They get the job but never show up: Ghosting on the rise in NJ
As the New Jersey labor shortage continues, companies large and small are facing a growing problem: job applicants who are hired and accept a position with a start date, but then never show up at work and don’t even bother to communicate they have changed their mind about taking the job.
According to Carl Van Horn, the director of the John J Heldrich Center for Workforce Development at Rutgers University, the practice known as “ghosting” is the reflection of a very strong labor market for people.
Why are people ghosting?
“Overall what it means is there are just lots of job opportunities, and they may get 2 or 3 job opportunities within a period of a few days and then they just go with the one that best suits them,” he said.
“We have the lowest unemployment rate in 50 years, what that means is there are multiple job opportunities for each job applicant.”
He said someone may get a job that is supposed to start next Monday “but between that Monday and the next 4 or 5 days, they get a better job offer or 2 job offers and then they take the best one.”
Van Horn said when we have this kind of labor situation “it increases turnover because a person gets a job at company A, they don’t like it after 3 weeks and go to company B.”
He said what may also happen is “they get 3 or 4 job offers within the same short period of time and they just pick the one they think suits them best, maybe it’s the one that’s closest to where they live, maybe it’s the one that pay 50 cents or $2 more per hour, there’s lots of reasons.”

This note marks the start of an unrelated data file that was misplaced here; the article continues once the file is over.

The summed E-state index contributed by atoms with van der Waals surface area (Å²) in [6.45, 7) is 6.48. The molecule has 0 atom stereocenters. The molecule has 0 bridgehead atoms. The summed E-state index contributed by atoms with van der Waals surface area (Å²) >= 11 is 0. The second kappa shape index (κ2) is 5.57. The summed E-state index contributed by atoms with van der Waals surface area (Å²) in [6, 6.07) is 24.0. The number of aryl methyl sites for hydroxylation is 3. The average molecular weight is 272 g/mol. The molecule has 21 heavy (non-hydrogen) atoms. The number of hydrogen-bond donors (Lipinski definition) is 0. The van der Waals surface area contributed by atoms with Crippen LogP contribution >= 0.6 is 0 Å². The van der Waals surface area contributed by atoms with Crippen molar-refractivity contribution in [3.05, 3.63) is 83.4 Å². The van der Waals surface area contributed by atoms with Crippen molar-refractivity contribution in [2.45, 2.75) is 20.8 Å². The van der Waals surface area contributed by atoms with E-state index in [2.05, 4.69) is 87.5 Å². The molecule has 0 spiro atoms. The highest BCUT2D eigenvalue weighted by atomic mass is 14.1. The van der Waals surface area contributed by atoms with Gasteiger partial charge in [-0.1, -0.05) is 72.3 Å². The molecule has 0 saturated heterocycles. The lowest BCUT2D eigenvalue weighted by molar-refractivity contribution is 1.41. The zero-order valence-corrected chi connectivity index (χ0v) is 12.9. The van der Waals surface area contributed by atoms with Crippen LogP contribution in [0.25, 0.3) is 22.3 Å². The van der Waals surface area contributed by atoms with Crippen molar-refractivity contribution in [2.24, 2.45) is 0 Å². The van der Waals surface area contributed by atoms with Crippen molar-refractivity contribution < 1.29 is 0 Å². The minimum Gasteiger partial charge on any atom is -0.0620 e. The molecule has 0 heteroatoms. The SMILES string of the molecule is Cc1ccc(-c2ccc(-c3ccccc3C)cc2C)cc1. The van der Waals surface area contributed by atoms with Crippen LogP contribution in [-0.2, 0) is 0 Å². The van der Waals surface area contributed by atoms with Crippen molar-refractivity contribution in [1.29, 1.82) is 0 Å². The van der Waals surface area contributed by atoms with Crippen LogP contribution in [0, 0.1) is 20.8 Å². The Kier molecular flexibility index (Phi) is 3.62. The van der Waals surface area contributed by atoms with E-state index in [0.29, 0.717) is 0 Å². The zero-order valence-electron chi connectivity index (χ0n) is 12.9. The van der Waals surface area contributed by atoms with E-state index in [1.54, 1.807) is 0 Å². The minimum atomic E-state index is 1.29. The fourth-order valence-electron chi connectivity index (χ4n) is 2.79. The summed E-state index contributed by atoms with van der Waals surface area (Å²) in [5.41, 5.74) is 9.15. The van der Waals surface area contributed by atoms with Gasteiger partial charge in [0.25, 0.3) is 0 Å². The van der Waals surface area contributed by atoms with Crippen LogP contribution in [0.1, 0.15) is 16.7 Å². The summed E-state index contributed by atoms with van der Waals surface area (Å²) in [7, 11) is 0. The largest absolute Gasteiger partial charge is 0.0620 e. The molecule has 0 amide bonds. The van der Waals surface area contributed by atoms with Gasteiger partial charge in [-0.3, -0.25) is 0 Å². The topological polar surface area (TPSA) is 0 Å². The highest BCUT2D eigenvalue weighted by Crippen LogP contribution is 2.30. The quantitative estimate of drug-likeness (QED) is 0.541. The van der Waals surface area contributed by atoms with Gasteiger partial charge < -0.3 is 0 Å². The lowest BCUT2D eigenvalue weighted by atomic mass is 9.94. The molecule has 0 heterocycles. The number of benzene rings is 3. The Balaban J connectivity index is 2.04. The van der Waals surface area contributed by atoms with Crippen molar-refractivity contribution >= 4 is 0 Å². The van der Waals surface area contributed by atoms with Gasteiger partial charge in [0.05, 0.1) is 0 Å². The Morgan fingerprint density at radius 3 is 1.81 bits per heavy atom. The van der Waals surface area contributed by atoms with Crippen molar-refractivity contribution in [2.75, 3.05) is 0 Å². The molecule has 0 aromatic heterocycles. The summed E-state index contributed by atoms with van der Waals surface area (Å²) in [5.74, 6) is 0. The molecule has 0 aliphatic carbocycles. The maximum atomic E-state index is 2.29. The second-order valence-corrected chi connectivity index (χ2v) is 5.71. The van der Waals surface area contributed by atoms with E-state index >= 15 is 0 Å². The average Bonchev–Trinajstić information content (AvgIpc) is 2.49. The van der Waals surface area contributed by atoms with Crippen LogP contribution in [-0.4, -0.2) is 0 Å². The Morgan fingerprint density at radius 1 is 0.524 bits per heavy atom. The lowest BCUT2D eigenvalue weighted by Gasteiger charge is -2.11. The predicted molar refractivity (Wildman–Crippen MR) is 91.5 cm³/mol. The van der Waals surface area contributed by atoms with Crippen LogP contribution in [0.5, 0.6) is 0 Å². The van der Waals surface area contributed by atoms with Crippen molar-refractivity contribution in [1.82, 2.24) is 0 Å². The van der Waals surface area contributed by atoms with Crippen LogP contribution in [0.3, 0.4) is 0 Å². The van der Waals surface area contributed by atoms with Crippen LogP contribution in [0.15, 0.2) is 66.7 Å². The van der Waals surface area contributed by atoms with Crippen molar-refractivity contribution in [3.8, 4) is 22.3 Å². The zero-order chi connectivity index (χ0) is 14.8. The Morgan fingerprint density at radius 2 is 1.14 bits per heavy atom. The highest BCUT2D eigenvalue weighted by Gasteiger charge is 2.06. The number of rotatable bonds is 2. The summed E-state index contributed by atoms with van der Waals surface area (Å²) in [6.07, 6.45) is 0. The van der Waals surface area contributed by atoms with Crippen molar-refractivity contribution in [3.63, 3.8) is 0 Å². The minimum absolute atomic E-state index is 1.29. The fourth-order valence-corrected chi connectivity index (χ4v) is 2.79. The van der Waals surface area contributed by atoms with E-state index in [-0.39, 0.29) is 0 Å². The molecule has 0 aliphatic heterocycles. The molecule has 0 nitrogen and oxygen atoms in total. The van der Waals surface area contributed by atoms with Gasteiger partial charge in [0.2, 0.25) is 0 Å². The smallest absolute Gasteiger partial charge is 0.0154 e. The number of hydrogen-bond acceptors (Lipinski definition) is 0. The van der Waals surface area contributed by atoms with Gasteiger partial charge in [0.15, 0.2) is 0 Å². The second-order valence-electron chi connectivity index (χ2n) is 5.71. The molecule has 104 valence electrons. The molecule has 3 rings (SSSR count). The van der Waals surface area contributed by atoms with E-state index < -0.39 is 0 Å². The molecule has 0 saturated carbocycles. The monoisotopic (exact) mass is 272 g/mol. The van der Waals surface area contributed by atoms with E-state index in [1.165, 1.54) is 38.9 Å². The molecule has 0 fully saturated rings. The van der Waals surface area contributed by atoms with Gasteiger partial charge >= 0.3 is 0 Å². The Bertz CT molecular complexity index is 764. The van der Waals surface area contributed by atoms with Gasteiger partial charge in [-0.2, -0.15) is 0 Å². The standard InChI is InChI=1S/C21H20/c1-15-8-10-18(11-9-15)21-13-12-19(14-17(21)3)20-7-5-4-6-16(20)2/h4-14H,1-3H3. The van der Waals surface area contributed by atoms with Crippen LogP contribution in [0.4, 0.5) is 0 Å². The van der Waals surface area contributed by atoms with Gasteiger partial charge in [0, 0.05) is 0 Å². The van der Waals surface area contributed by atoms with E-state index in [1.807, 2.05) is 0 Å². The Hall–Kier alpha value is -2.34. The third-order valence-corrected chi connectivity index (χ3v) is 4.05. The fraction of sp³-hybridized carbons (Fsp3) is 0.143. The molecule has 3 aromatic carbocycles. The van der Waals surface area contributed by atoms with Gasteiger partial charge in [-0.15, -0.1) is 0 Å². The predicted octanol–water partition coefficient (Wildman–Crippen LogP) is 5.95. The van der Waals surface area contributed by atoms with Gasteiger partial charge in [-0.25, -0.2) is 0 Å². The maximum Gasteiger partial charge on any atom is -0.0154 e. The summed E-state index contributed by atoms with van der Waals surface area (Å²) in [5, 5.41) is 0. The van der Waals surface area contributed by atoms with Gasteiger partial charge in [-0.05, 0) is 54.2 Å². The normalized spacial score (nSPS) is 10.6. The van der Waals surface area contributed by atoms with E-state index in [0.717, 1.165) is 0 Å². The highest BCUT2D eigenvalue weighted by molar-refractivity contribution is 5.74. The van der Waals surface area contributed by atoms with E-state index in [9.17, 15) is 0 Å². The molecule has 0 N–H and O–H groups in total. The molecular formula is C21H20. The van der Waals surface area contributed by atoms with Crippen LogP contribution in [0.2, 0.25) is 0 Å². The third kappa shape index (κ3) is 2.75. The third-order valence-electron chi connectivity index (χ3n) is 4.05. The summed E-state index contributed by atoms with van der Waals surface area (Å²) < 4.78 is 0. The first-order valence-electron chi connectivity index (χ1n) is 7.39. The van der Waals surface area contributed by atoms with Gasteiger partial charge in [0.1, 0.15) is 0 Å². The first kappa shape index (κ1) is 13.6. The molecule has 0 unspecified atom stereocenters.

He noted ghosting usually takes place among hourly workers in employment situations with high turnover rates.
What about burning bridges?
Van Horn said while you certainly do not want to burn any bridges with people who might be in a position to hire you at some point in the future “the person making the job offer, he or she may not be there the next time you go back to that company, and people have short memories, they may not even remember that you did that.” (not show up).
He also pointed out “if employers are really desperate to get new employees they’re probably not even going to hold that against them because they need the workers.”
Who’s doing the ghosting?
He said probably more younger workers are doing this than older ones.
“Maybe the younger folks haven’t learned that politeness and courtesy,” Van Horn said.
He added the practice of ghosting is certainly rude to an extent but on the flip side “a lot of employers will take applications from people and never get back to them either, so this is part of the reality of life where people aren’t as courteous as they should be.”